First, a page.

17. What is the court of highest jurisdiction in New York State?
18. If you are indicted for murder in New York State in which court(s) could you be tried?
19. If you are seeking custody of your children after a nasty divorce, to which court would you take your case?
20. If you died and had no family or kin to take possession of your assets, which court would distribute your assets?
21. Your plumber charges you $2,000 to fix your pipes. The pipes burst the day after he finishes the job. He refuses to give you your money back. Where would you go to reclaim your $2,000?
22. A landlord is in violation of the Village building code. Which court will issue a fine?
23. If you are in New York City and commit a murder, in which court will you be tried?
24. You are in the New York State Department of Motor Vehicles where you are hit by a piece of tile that falls through the ceiling and breaks your arm. You make a claim against New York State (i.e. sue New York State) in which court?
Please Answer the Following Questions Pertaining to Chapters 4, 5, and 6 of the Local Government Handbook in no more than three pages
1. Article 9 section 1 of the New York State Constitution is also know as?
2. What are the rights included in the "Bill of Rights for Local Governments?"
3. What is the body of state law from which local governments in New York derive most of their substantive and procedural authority?
4. What is "home rule?" Describe how it has been interpreted in New York State?
5. What are the three types of local legislation? What is the "highest form" of local legislation?
6. Briefly describe the restrictions on local home rule powers.
7. The state of California regularly passes referenda, or laws that are voted on directly by the citizens of a jurisdiction. In the year 2000, for example, California passed a referendum recognizing only marriages between a man and woman as valid. Does New York State utilize statewide referenda? (It will help you to look at chapter 10 of the Handbook to answer this question).
8. How many counties are there in New York State?
9. Name the five boroughs, or counties, of New York City. What is the difference between a typical suburban county and the boroughs of New York City?
10. How did the "one-man-one-vote" rulings of the federal and state courts affect the structure of county governments?
11. What is the predominant form of legislative body at the county level in New York State?
12. What are the two primary forms of county government in New York and what is the main difference between these two forms?
13. What are the four major functional categories of county government?
14. What are the three administrative structures of county government in New York State?
15. How many cities are there in New York State?
16. Describe the four major types of city government? Which one is the most common in New York State? Which one has the strongest chief executive?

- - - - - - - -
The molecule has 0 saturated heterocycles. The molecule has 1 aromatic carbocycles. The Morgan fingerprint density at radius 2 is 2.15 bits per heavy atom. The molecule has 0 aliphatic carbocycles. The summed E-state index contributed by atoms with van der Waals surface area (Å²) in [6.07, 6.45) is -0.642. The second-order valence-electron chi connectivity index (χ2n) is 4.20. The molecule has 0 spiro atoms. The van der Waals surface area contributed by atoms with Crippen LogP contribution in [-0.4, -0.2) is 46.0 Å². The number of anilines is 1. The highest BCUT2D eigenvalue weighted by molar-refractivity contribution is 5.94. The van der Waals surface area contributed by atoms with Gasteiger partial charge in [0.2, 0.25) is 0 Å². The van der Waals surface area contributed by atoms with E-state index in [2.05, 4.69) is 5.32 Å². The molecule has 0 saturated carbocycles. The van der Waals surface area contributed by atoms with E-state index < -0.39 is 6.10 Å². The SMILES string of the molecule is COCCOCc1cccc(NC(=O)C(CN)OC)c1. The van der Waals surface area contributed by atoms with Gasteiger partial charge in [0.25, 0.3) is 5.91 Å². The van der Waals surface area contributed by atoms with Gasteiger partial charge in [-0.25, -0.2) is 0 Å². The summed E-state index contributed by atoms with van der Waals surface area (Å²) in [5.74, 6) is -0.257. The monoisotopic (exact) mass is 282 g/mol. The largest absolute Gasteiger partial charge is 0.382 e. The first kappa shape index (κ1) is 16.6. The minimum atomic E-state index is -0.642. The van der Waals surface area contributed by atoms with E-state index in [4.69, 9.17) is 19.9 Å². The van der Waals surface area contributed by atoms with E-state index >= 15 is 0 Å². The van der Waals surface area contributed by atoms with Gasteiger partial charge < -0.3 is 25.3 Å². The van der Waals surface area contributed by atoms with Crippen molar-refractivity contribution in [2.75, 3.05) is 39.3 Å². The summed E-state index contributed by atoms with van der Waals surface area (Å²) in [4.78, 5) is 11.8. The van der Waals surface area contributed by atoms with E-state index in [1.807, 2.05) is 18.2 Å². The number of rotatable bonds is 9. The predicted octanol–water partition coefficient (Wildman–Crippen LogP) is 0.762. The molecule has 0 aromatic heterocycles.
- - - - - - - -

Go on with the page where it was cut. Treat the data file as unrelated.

17. The Council-Manager form of city government occurs most often in what kind of cities?
18. What percentage of the state's population lives in New York City?
19. Identify the three city-wide elected officials in New York City?
20. What is the role of the Public Advocate in New York City? What official at the state level does the Public Advocate most resemble?
21. Describe the role of the Borough Presidents in New York City? Do they have as much authority as a typical county executive outside of New York City?
22. Is Greenwich Village in New York City really a village? Explain.
Please Answer the Following Questions Pertaining to Chapters, 7, 8, and 9 in the Local Government Handbook in no more than three pages
1. Click here to read "Something 2nd Class Afflicts Southampton." In conjunction with the information in the Handbook, describe the two major classifications of towns in New York State? What is the primary distinction between them?
2. Describe Executive leadership at the town level. How is it different than at the county or state level?
3. Describe the major functions of town government in New York State? How are they different than the most important county and state functions?
4. Explain the distinction between "part-town" and "town-wide" functions?
5. What is a town improvement district? How is it different from a "town improvement?"
6. Explain the relationship between villages and town improvement districts and town improvements.
7. Explain what a village is and how it is formed.
8. Describe the executive and legislative branches of a village.
9. What are the primary functions of a village and what is the primary reason they come into existence?
10. What are the primary types of school districts in New York State? Which type is the most common?
11. Name the cities in New York State with over 125,000 population?
12. How are school systems in big cities different from other school districts?
13. Do school districts have an executive leader?
14. What is the difference between a fire district and a fire protection district?
15. What is the legislative body of a fire district and what are its powers.
16. What is a public benefit corporation or an "authority?"
17. Why are public benefit corporations formed?
18. What are the advantages and disadvantages of public benefit corporations?
19. What is the main financial difference between public benefit corporations and municipal governments?
20. Name two public benefit corporations in the state of New York.